Universities are continuing to make steady progress on widening access and improving dropout rates, according to official figures.
Across the UK, the proportion of young full-time undergraduate entrants from state schools has again risen slightly, from 89 per cent in 2008-09 to 89.4 per cent in 2009-10.
The data published by the Higher Education Statistics Agency form part of the annual performance indicators for the sector. They also show that, as last year, dropout rates have fallen.
Among students starting full-time first degrees in the UK in 2008-09, the proportion who had dropped out a year later was 7.9 per cent, down from 8.6 per cent in 2007-08.
The most inclusive institutions were the University of Greenwich and the University of Bradford (see table right), where more than half of young full-time undergraduate entrants were from lower socio-economic groups.
In contrast, students from under-represented groups accounted for 10 per cent or less at the Courtauld Institute of Art, the Royal College of Music and the University of Cambridge.
The same three institutions also had some of the lowest dropout rates.
The highest early dropout rates were found at the former UHI Millennium Institute, now the University of the Highlands and Islands (28.6 per cent), the University of the West of Scotland (21.4 per cent) and London Metropolitan University (19.3 per cent).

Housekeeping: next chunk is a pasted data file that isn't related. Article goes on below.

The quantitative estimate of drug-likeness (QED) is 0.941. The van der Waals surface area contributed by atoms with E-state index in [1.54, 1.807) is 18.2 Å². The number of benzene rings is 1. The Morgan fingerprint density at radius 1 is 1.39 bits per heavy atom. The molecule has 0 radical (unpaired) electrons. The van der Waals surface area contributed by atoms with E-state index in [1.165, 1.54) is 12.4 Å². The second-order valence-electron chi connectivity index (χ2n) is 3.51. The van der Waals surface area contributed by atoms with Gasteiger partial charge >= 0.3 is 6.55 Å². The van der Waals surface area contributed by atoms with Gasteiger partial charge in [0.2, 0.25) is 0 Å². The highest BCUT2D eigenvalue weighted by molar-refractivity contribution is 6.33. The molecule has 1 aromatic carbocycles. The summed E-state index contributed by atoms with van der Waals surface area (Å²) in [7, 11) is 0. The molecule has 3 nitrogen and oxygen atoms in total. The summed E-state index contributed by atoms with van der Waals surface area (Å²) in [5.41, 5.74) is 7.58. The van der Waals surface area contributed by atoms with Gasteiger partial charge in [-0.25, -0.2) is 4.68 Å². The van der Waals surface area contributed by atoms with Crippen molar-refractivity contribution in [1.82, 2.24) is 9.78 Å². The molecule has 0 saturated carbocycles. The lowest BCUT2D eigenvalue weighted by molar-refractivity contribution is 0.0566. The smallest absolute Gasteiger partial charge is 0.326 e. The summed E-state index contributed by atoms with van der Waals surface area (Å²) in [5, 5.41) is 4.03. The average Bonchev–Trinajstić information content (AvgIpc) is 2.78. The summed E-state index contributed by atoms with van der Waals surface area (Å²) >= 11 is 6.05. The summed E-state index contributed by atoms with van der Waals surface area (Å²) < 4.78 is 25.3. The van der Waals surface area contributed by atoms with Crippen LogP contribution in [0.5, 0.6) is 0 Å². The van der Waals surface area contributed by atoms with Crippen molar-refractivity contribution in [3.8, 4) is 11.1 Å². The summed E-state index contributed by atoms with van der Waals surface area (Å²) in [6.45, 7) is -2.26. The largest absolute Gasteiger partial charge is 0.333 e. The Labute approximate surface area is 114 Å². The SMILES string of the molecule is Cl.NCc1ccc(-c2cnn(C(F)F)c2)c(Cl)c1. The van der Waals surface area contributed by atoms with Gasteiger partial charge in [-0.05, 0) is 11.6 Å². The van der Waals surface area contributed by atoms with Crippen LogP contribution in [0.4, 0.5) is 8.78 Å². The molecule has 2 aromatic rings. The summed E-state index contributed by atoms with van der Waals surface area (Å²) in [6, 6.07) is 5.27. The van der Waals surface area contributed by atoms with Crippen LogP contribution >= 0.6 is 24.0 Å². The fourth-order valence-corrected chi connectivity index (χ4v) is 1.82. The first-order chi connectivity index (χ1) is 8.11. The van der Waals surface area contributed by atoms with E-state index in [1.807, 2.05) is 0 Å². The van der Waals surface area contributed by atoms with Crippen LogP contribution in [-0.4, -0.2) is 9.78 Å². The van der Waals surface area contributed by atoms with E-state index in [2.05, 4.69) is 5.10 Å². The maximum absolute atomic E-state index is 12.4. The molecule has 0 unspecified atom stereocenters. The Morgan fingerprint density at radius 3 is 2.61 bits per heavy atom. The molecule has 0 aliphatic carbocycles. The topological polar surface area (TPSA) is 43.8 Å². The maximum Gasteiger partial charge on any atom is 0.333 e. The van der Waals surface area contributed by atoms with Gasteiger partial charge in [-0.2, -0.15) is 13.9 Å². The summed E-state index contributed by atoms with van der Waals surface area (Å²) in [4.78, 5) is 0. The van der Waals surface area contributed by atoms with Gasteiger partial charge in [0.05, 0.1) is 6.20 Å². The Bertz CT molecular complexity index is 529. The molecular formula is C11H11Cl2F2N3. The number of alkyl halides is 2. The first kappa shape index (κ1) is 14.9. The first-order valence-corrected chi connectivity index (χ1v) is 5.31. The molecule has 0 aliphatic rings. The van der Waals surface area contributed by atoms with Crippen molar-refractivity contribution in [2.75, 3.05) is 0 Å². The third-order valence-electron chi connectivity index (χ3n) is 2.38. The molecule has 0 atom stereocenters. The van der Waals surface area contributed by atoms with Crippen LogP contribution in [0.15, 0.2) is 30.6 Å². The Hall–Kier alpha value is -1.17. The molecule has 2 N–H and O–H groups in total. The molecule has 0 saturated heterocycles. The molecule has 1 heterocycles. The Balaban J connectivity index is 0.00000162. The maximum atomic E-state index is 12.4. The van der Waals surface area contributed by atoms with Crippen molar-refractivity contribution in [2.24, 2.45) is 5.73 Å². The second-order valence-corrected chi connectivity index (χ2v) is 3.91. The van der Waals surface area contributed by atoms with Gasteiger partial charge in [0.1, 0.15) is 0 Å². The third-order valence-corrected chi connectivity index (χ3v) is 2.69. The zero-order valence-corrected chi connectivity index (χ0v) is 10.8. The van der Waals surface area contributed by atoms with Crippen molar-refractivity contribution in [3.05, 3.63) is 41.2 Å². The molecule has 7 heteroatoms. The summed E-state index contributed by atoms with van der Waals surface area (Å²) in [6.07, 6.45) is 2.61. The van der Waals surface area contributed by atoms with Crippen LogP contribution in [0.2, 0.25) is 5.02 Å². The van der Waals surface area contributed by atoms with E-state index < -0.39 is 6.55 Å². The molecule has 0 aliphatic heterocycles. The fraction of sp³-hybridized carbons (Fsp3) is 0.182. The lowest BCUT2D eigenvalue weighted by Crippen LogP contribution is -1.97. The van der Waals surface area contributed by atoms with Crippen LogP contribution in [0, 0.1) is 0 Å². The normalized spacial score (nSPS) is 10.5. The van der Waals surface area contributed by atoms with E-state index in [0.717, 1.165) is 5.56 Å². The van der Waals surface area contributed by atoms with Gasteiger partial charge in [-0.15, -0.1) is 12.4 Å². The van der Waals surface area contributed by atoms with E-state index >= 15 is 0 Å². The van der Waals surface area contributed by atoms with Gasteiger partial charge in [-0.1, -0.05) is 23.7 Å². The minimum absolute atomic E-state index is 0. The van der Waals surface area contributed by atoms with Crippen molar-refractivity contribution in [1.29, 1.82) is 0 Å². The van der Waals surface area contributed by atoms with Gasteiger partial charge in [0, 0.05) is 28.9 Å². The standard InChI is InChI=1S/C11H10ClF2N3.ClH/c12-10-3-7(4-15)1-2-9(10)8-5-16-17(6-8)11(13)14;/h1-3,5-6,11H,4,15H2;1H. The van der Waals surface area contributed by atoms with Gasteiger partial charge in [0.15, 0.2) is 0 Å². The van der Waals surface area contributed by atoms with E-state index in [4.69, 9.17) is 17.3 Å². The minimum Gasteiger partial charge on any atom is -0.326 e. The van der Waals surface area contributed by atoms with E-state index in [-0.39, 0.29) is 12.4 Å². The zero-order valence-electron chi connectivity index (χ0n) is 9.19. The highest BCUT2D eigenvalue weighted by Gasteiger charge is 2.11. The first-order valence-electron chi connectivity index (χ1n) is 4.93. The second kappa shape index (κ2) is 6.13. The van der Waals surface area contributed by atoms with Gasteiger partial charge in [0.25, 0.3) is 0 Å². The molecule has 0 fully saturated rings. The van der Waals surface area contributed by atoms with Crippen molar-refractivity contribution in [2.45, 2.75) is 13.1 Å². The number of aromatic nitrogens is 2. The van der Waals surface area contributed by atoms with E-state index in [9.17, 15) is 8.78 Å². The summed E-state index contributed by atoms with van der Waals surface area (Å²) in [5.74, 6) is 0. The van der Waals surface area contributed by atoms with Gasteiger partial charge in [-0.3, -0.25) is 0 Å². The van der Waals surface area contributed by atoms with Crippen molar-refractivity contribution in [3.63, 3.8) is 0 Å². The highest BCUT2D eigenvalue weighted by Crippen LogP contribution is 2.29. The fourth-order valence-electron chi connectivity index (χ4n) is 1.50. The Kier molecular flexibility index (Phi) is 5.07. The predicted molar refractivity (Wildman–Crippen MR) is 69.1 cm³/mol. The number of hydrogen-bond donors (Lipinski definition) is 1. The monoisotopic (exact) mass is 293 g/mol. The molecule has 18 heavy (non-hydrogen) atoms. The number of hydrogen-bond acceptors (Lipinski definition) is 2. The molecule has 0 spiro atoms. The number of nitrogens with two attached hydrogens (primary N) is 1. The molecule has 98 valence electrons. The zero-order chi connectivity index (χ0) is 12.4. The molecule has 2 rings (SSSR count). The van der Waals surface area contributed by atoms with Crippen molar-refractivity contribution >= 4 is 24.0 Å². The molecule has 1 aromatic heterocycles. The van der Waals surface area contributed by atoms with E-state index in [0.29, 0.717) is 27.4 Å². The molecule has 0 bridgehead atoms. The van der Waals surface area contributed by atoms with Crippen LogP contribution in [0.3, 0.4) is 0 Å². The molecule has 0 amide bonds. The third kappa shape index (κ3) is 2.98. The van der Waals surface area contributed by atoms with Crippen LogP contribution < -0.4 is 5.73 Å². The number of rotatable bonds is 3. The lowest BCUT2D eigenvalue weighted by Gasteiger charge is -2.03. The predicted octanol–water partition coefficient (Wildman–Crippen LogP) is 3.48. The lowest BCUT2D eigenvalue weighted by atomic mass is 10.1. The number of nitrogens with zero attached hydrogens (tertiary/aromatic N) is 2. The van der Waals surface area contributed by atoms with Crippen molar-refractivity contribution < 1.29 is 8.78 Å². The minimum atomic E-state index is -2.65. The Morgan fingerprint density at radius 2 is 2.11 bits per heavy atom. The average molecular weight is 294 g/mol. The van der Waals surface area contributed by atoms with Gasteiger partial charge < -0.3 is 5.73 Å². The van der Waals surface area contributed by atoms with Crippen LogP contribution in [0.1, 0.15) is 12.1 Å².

London Met is also the UK's seventh most socially diverse, according to the Hesa figures.
Among the highly selective research-intensive Russell Group universities, the overall proportion of young full-time undergraduates from state secondary schools did not increase between 2008-09 and 2009-10.
Wendy Piatt, director general of the Russell Group, said the figures illustrated "the particular challenges" that the country's most selective universities face in widening participation.
She pointed to figures showing that the proportion of A-level students achieving three As or more at independent schools had risen from 15.1 per cent to 32.3 per cent over the past 15 years.
Dr Piatt also claimed that Hesa's benchmarks for widening participation were "unsuitable, insufficient and flawed" targets.
Welcoming the publication of the sector-wide figures, Nicola Dandridge, chief executive of Universities UK, said the country had one of the world's highest completion rates for higher education.
However, she sounded a note of caution ahead of changes to the tuition fee system in England in 2012. "With considerable changes to the funding and fees system on the horizon, it will be vitally important to monitor the impact on students from disadvantaged backgrounds," Ms Dandridge said.
"UUK plans to carry out detailed analysis of this as the changes are introduced. We must ensure that the public understands fully the proposed changes to higher education funding."